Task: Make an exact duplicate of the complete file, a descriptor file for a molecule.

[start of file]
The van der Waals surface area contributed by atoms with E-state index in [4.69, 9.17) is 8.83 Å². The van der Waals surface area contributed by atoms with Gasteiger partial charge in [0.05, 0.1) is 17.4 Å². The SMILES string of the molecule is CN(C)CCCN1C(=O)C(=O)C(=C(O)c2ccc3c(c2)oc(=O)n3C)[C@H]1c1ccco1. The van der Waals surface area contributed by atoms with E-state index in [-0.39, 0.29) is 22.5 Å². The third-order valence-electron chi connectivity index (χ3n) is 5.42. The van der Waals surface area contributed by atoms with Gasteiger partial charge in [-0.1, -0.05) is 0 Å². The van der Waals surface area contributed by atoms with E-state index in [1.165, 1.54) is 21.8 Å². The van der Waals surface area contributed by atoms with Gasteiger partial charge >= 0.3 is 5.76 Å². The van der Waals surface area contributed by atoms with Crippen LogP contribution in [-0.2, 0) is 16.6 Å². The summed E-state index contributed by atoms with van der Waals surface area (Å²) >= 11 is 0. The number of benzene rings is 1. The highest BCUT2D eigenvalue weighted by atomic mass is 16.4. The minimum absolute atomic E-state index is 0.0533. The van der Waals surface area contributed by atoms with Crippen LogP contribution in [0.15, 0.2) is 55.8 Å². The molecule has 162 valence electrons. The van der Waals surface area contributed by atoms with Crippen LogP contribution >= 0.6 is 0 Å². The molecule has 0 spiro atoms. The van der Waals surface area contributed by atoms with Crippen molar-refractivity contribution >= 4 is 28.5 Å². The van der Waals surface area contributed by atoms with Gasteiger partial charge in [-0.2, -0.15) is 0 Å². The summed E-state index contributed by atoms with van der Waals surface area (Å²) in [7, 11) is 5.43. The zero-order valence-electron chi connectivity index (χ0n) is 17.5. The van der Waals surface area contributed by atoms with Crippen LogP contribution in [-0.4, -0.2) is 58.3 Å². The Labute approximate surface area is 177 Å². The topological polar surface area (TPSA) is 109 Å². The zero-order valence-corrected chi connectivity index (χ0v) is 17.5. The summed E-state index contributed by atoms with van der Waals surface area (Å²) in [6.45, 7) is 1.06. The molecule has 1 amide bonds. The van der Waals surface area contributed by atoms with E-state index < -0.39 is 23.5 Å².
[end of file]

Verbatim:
The van der Waals surface area contributed by atoms with E-state index in [4.69, 9.17) is 8.83 Å². The van der Waals surface area contributed by atoms with Gasteiger partial charge in [0.05, 0.1) is 17.4 Å². The SMILES string of the molecule is CN(C)CCCN1C(=O)C(=O)C(=C(O)c2ccc3c(c2)oc(=O)n3C)[C@H]1c1ccco1. The van der Waals surface area contributed by atoms with E-state index in [-0.39, 0.29) is 22.5 Å². The third-order valence-electron chi connectivity index (χ3n) is 5.42. The van der Waals surface area contributed by atoms with Gasteiger partial charge in [-0.1, -0.05) is 0 Å². The van der Waals surface area contributed by atoms with E-state index in [1.165, 1.54) is 21.8 Å². The van der Waals surface area contributed by atoms with Gasteiger partial charge >= 0.3 is 5.76 Å². The van der Waals surface area contributed by atoms with Crippen LogP contribution in [-0.2, 0) is 16.6 Å². The summed E-state index contributed by atoms with van der Waals surface area (Å²) >= 11 is 0. The number of benzene rings is 1. The highest BCUT2D eigenvalue weighted by atomic mass is 16.4. The minimum absolute atomic E-state index is 0.0533. The van der Waals surface area contributed by atoms with Crippen LogP contribution in [0.15, 0.2) is 55.8 Å². The molecule has 162 valence electrons. The van der Waals surface area contributed by atoms with Crippen LogP contribution >= 0.6 is 0 Å². The molecule has 0 spiro atoms. The van der Waals surface area contributed by atoms with Crippen molar-refractivity contribution >= 4 is 28.5 Å². The van der Waals surface area contributed by atoms with Gasteiger partial charge in [-0.2, -0.15) is 0 Å². The summed E-state index contributed by atoms with van der Waals surface area (Å²) in [7, 11) is 5.43. The zero-order valence-electron chi connectivity index (χ0n) is 17.5. The van der Waals surface area contributed by atoms with Crippen LogP contribution in [-0.4, -0.2) is 58.3 Å². The Labute approximate surface area is 177 Å². The topological polar surface area (TPSA) is 109 Å². The zero-order valence-corrected chi connectivity index (χ0v) is 17.5. The summed E-state index contributed by atoms with van der Waals surface area (Å²) in [6.45, 7) is 1.06. The molecule has 1 amide bonds. The van der Waals surface area contributed by atoms with E-state index < -0.39 is 23.5 Å².